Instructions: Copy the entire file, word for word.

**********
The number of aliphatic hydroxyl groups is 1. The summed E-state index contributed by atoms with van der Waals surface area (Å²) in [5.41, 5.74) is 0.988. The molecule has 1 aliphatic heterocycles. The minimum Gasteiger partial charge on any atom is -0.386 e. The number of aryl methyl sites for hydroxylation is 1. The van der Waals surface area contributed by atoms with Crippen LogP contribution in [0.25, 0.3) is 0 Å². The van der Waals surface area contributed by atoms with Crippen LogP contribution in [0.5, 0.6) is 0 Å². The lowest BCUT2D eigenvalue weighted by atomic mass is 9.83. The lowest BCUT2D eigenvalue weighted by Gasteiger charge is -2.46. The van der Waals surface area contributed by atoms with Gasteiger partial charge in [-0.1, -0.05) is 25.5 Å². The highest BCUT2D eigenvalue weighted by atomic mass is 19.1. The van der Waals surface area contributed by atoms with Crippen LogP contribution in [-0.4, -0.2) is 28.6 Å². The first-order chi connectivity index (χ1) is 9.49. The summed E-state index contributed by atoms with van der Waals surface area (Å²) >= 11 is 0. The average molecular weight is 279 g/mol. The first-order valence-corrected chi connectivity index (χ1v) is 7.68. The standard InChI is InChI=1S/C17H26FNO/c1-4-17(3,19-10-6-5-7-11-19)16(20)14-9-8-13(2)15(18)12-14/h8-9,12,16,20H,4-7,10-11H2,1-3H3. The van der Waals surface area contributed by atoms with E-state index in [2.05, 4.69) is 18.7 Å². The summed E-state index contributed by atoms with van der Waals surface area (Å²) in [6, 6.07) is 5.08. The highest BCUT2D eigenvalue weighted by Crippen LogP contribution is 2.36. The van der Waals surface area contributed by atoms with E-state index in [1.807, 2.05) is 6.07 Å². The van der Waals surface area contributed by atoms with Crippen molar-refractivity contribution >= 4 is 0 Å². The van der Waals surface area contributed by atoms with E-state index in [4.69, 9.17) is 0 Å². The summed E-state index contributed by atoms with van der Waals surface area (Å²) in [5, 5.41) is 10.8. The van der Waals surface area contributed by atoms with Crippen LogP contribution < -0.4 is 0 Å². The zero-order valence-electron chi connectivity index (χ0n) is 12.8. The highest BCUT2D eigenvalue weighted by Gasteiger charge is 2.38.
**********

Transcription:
The number of aliphatic hydroxyl groups is 1. The summed E-state index contributed by atoms with van der Waals surface area (Å²) in [5.41, 5.74) is 0.988. The molecule has 1 aliphatic heterocycles. The minimum Gasteiger partial charge on any atom is -0.386 e. The number of aryl methyl sites for hydroxylation is 1. The van der Waals surface area contributed by atoms with Crippen LogP contribution in [0.25, 0.3) is 0 Å². The van der Waals surface area contributed by atoms with Crippen LogP contribution in [0.5, 0.6) is 0 Å². The lowest BCUT2D eigenvalue weighted by atomic mass is 9.83. The lowest BCUT2D eigenvalue weighted by Gasteiger charge is -2.46. The van der Waals surface area contributed by atoms with Gasteiger partial charge in [-0.1, -0.05) is 25.5 Å². The highest BCUT2D eigenvalue weighted by atomic mass is 19.1. The van der Waals surface area contributed by atoms with Crippen LogP contribution in [-0.4, -0.2) is 28.6 Å². The first-order chi connectivity index (χ1) is 9.49. The summed E-state index contributed by atoms with van der Waals surface area (Å²) >= 11 is 0. The average molecular weight is 279 g/mol. The first-order valence-corrected chi connectivity index (χ1v) is 7.68. The standard InChI is InChI=1S/C17H26FNO/c1-4-17(3,19-10-6-5-7-11-19)16(20)14-9-8-13(2)15(18)12-14/h8-9,12,16,20H,4-7,10-11H2,1-3H3. The van der Waals surface area contributed by atoms with E-state index in [2.05, 4.69) is 18.7 Å². The summed E-state index contributed by atoms with van der Waals surface area (Å²) in [6, 6.07) is 5.08. The highest BCUT2D eigenvalue weighted by Crippen LogP contribution is 2.36. The van der Waals surface area contributed by atoms with E-state index in [1.807, 2.05) is 6.07 Å². The van der Waals surface area contributed by atoms with Crippen molar-refractivity contribution >= 4 is 0 Å². The van der Waals surface area contributed by atoms with E-state index in [4.69, 9.17) is 0 Å². The summed E-state index contributed by atoms with van der Waals surface area (Å²) in [5, 5.41) is 10.8. The van der Waals surface area contributed by atoms with Crippen LogP contribution < -0.4 is 0 Å². The zero-order valence-electron chi connectivity index (χ0n) is 12.8. The highest BCUT2D eigenvalue weighted by Gasteiger charge is 2.38.